Further, as to the last option (when USCIS itself makes the determination regarding whether the Beneficiary holds an equivalent of the bachelor’s degree), It must be clearly demonstrated that the alien's training and/or work experience included the theoretical and practical application of specialized knowledge required by the specialty occupation; that the alien's experience was gained while working with peers, supervisors, or subordinates who have a degree or its equivalent in the specialty occupation; and that the alien has recognition of expertise in the specialty evidenced by at least one type of documentation such as: (1) Recognition of expertise in the specialty occupation by at least two recognized authorities in the same specialty occupation; (2) Membership in a recognized foreign or U.S. association or society in the specialty occupation; (3) Published material by or about the alien in professional publications, trade journals, or major newspapers; (4) Licensure or registration to practice the specialty occupation in a foreign country; or, (5) Achievements which a recognized authority has determined to be significant contributions to the field of the specialty occupation.

In conclusion, provided the proffered job qualifies as a specialty occupation, it is imperative to show that the prospective H-1B Beneficiary holds either a U.S. baccalaureate or higher degree or its equivalent. The equivalency can be shown through educational evaluation or through experience and educational evaluation. In some cases, a pure experience equivalency evaluation may be possible. If the employer submits an educational equivalency, it must come from a reliable credentials evaluation service which specializes in evaluating foreign education credentials. The baccalaureate or higher degree equivalency through educational and experience evaluation can be proved through one or more of the above-mentioned five (5) options. Finally, there are additional requirements that the prospective H-1B Beneficiary needs to satisfy if the employer wants USCIS to makes its own determination about whether the H-1B hopeful holds an equivalent of a U.S. bachelor’s degree or higher degree required by the specialty occupation.

Reprinted with permission.

About The Author

Michael Phulwani Michael Phulwani, Esq. is admitted to practice law in India, New York and New Jersey. He has been practicing law for about 39 years in the field of Immigration and Nationality Law. He is admitted to practice law in New Jersey, New York, and India. He maintains law office in Maywood New Jersey, and in Mumbai India.. He has successfully handled many complex immigration matters with the Immigration and Naturalization Service and consular processing cases at American Consulates abroad especially consular posts in India. Michael Phulwani is the author of 'Guide to U.S. Visas' and numerous articles published in various ethnic newspapers and other publications in the U.S. and abroad such as News India, India Tribune and Gujarat Times. He has also co-authored a series of articles on American Consulates in India, Pakistan and Bangladesh published in "The Visa Processing Guide" by American Immigration Lawyers Association.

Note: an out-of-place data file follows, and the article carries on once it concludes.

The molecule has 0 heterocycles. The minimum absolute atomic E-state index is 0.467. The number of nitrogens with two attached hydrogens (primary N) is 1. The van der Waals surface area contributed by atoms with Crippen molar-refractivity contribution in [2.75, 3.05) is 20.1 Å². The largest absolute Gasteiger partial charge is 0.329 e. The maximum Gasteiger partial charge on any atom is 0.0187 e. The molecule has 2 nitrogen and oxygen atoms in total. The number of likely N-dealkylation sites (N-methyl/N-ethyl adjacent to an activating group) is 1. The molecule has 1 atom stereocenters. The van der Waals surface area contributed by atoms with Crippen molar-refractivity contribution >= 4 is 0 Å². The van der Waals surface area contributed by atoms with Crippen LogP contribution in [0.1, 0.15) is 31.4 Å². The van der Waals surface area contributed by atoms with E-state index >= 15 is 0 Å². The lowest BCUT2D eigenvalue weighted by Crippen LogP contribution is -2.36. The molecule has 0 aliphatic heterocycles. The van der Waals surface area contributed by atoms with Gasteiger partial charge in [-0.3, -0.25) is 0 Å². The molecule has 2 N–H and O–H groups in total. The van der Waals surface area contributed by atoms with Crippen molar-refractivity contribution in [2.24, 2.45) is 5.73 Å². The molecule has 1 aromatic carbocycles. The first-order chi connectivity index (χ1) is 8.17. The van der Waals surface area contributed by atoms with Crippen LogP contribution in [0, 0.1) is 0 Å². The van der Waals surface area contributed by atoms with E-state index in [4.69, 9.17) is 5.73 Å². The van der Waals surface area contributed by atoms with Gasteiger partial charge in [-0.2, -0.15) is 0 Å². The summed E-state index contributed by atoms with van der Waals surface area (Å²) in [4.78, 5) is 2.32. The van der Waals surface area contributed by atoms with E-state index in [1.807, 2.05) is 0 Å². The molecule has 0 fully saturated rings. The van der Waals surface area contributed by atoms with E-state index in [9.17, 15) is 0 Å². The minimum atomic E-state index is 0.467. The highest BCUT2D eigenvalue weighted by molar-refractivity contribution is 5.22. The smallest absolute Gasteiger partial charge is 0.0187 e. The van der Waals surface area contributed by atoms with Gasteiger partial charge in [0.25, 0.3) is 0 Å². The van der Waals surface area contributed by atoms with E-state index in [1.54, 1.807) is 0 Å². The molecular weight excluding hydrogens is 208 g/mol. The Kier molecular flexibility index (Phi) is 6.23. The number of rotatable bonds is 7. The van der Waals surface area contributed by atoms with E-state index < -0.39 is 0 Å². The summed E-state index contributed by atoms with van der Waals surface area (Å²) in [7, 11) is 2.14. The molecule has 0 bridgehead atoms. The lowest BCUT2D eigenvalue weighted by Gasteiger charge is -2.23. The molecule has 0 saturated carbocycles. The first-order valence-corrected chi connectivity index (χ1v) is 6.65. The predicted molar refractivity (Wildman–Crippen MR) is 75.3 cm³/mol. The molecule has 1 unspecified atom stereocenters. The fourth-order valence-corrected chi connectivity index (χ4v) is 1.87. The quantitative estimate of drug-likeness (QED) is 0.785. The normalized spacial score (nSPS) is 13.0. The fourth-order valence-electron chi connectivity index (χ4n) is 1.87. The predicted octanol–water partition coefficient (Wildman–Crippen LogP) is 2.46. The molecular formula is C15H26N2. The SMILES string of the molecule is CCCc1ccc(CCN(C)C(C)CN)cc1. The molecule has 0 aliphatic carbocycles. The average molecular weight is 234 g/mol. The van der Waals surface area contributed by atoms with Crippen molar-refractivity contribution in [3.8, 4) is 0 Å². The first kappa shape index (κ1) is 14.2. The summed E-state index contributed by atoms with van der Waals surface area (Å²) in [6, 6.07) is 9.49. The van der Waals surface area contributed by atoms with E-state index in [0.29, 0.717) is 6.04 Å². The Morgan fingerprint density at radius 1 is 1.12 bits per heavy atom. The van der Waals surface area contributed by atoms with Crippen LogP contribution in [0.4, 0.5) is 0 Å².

David Nachman David Nachman, Esq. is the founder and one of the Managing Attorneys in the Nachman Phulwani Zimovcak (NPZ) Law Group, P.C., a pre-eminent International Immigration and Nationality Law Firm dedicated to providing a wide array of business and family immigration law services for skilled U.S.- and Canada-bound workers. Attorney Nachman and fellow lawyers contributed to landmark decisions in such cases as Berger v. Berger and Woolley v. Hoffman-La Roche, Inc. The NPZ Law Group is an International Immigration Law Firm with offices in NJ and NY. The Firm has affiliated offices in Canada and India. The Firm specializes in providing assistance with waivers, removal defense, asylum, PERM, immigrant (Green Card) and various nonimmigrant visas, and immigration compliance matters for employers and employees and their families. Immigration professionals in NPZ Law Group speak many foreign languages including, but not limited to: Spanish, French, Japanese, Korean, Tamil, Hindi, Gujarati, Nepalese, Slovak, Czech, Russian, Polish, Tagalog, Hebrew, Chinese, German and English.

Rabindra Singh Rabindra K. Singh, Esq. (Rabi) is an Associate Attorney in the Nachman Phulwani Zimovcak (NPZ) Law Group. Rabi's work focuses on complex employment and family-based immigration matters. He frequently assists clients in obtaining investor-based visas and is an expert in preparing various types of waiver applications. Additionally, he has gained an in-depth expertise in the worksite enforcement area by successfully representing clients of all sizes. Adept in submitting Motion to Reopen and/or Reconsider to USCIS for reviewing adverse decisions, Rabi frequently files Appeals to the Administrative Appeals Office (AAO) and the Board of Immigration Appeals (BIA). An avid writer, he writes for both print and electronic media. Rabi’s articles have appeared in the prestigious New Jersey Law Journal and Law360. Further, he writes weekly articles for various ethnic Indian newspapers published from New York, New Jersey and Chicago. Rabi can be contacted at: